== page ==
Employees’ suggestions to rectify these shortages include better pay and promotion opportunities or better rota flexibility and variety – concepts that have increased in importance during the pandemic.

Reducing staff turnover and keeping the most talented staff has also been a focus for employers. As with recruitment, this is being done through a variety of measures like raising pay, adding benefits and improving working conditions which figure increasingly among the solutions alongside perks like generous discounts, trips abroad and retention bonuses.


According to the report, well over half (61%) of employees say they’re ‘very’ or ‘somewhat’ satisfied with their current role, while 18% feel ‘somewhat’ or ‘extremely’ dissatisfied.

Older workers and those who’ve been in the industry for more than a few years tend to feel more satisfied than newcomers.

But nearly half (45%) think hospitality jobs are less appealing than they were before the pandemic, with 72% citing factors such as insufficient pay rises, or 53% a lack of appreciation from employers. Others cite a lower level of support for hospitality (41%) and a decrease in tips (34%).

“Conversely, those who find the sector more appealing now say they enjoy more flexibility (54%), greater appreciation (42%) and more demand for hospitality roles (33%).”


The survey leaves readers in no doubt about employees’ biggest problem at the moment, with well over half (58%) citing staff shortages, making it even more significant than perennial challenges like unsocial hours (51%).

Well over a third (38%) state that they’re challenged by inexperienced staff – another sign of employers’ recruitment difficulties – it being particularly high in QSRs and bars.

“Employers can’t do a great deal to fix some of employees’ challenges, like unreasonable guest demands (28%) and food waste (29%),” states the report, “But it is possible to tackle other big bugbears like ineffective communications (30%), a lack of training (29%) and pressure from managers (25%). By addressing these, businesses can make a significant difference to retention rates.”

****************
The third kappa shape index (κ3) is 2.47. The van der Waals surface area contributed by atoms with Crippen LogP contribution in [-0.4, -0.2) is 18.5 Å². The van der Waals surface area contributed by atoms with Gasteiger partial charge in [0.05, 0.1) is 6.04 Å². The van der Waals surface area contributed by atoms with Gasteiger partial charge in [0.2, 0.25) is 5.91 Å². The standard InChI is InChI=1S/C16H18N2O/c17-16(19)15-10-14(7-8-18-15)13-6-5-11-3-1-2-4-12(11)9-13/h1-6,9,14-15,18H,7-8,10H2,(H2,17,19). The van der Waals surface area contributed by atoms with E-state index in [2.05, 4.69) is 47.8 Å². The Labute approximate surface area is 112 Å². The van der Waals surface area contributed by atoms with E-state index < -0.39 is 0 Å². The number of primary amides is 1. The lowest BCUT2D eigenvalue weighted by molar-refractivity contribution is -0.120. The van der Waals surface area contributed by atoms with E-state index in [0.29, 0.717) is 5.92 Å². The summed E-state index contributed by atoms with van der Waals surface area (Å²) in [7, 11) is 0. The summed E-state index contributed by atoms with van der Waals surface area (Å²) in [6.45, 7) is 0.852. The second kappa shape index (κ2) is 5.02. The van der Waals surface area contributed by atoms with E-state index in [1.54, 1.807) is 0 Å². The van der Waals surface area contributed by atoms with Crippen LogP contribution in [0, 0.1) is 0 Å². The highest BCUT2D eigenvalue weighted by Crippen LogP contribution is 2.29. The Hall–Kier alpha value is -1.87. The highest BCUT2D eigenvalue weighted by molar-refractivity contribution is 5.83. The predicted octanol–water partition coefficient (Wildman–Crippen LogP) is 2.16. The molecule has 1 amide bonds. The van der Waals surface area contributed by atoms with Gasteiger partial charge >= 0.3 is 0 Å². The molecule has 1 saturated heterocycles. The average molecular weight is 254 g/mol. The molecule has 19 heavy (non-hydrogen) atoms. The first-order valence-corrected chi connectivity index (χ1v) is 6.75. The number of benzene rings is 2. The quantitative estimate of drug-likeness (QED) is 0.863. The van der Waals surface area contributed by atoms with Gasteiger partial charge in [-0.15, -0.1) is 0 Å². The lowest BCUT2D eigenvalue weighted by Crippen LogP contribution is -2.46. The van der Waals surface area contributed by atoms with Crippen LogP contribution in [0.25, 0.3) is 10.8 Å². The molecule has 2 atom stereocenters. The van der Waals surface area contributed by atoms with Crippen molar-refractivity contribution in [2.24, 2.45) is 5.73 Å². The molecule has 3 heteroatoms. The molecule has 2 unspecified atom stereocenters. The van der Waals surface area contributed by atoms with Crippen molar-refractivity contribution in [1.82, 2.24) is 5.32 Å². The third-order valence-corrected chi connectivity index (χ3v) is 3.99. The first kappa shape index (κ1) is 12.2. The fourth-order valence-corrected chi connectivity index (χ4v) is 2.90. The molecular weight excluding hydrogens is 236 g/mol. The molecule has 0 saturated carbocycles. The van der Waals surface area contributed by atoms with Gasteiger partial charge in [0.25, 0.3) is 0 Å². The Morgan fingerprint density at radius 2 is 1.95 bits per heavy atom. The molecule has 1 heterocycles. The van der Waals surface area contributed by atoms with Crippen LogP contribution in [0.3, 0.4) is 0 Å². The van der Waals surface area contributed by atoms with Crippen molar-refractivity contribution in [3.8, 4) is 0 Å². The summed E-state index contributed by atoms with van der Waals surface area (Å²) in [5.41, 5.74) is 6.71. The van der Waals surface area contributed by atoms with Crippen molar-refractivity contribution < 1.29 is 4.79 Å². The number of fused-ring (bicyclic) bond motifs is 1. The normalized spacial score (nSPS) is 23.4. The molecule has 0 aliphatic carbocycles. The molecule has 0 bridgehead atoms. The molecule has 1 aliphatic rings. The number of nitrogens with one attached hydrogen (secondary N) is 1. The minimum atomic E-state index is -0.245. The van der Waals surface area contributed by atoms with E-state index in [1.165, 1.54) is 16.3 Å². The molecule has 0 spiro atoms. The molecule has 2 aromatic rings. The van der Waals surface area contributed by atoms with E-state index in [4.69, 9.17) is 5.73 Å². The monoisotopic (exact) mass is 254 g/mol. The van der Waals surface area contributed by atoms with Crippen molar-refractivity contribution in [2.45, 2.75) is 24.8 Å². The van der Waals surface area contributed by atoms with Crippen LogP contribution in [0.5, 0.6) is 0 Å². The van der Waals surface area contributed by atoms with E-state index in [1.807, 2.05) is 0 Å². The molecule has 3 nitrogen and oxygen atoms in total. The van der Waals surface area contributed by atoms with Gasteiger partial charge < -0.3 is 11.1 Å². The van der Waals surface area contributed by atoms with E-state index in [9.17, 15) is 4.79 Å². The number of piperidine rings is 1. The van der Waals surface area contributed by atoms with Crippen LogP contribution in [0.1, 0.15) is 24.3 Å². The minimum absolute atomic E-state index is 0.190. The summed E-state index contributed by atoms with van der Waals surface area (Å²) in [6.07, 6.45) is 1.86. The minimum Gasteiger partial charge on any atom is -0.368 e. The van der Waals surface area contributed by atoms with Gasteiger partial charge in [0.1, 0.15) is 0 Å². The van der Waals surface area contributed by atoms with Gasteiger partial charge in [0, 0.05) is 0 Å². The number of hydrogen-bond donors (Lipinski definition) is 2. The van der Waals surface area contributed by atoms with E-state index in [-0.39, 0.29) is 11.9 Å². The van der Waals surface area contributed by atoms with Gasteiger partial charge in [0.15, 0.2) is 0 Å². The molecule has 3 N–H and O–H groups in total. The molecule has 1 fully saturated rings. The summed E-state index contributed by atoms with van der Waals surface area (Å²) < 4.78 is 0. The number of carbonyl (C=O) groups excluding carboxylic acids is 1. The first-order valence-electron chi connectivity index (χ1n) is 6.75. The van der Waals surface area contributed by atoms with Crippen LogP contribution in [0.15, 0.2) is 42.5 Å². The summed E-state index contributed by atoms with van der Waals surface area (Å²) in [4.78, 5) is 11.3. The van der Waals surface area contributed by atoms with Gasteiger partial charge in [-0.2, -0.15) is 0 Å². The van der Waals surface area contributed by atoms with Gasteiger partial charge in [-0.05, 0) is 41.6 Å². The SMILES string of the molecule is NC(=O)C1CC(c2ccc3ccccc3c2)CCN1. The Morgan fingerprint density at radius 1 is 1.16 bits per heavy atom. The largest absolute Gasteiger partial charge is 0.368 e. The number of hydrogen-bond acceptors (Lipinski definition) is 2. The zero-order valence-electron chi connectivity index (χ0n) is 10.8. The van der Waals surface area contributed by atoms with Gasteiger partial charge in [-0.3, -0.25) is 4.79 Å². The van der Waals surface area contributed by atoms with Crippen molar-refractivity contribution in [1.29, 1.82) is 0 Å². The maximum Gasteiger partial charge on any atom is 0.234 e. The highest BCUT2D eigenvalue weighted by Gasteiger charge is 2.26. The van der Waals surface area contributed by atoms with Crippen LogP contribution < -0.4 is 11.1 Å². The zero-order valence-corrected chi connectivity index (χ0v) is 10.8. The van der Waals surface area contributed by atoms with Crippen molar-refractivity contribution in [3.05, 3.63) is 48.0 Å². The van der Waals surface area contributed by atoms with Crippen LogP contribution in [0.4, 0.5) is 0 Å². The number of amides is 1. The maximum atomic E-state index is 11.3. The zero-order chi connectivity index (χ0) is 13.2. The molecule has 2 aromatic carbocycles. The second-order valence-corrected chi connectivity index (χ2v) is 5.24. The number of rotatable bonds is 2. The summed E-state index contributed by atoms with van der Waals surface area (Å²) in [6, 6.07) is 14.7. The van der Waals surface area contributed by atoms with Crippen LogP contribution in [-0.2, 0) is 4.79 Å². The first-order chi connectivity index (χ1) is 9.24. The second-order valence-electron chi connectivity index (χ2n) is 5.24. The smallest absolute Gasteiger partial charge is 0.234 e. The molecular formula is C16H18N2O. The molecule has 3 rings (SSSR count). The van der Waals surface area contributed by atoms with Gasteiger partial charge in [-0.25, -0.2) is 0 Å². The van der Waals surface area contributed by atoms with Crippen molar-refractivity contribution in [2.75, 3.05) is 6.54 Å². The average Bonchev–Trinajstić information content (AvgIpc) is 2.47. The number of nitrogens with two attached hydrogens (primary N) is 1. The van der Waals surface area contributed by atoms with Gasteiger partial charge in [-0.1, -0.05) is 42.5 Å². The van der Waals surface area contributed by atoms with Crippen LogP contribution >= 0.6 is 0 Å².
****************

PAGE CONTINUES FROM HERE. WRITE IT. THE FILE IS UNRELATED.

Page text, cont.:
Over a quarter of employees surveyed by Harri and CGA state that they’re happy (29%), satisfied (28%) and comfortable (28%) in their work at the moment.

More concerning is the finding that a greater proportion of employees feel stressed (38%) and challenged (34%). One in five feel overwhelmed and anxious.

The report points out that some of the employees receive good support, like help with a better work-life balance (19%), opportunities to socialise with colleagues (15%) and monitoring of wellbeing (15%). Others say they get opportunities to have their say (14%), one-to-ones with managers (13%), helpful information (12%) and support sessions (10%).

But well over a third (38%) say they get no help at all, while more than half (52%) think their employers aren’t doing enough to support their staff’s wellbeing. The numbers are notably higher among younger staff than older staff, states the report.


Less than a quarter (23%) of the sample chose hospitality as their career path initially. Significantly, far more worked there while studying, saving or finding work in another sector (41%) or had simply “fallen into it” as a career (36%).

Men, older employees and people working in restaurants are all more likely to have chosen hospitality as a career path.

“Those who are not seeking a long-term career in hospitality cite a variety of reasons including pay levels, unsociable or limited hours” states the survey adding to this list with, “stresses and a lack of career progression.”

Significantly, too, only half (53%) of employees are currently satisfied with the career opportunities they see.

Updating hospitality’s reputation as a stop-gap solution both here and in the UK and creating clearer progression paths will help solve hospitality’s retention crisis as one of the most common misconceptions about restaurants, pubs and bars is that they don’t offer long-term careers.

The survey also shows that teams would welcome more and better-implemented technology in the workplace, with digital clocking-in and out, smart scheduling and shift management highlighted as areas that technology could help improve their work experience the most.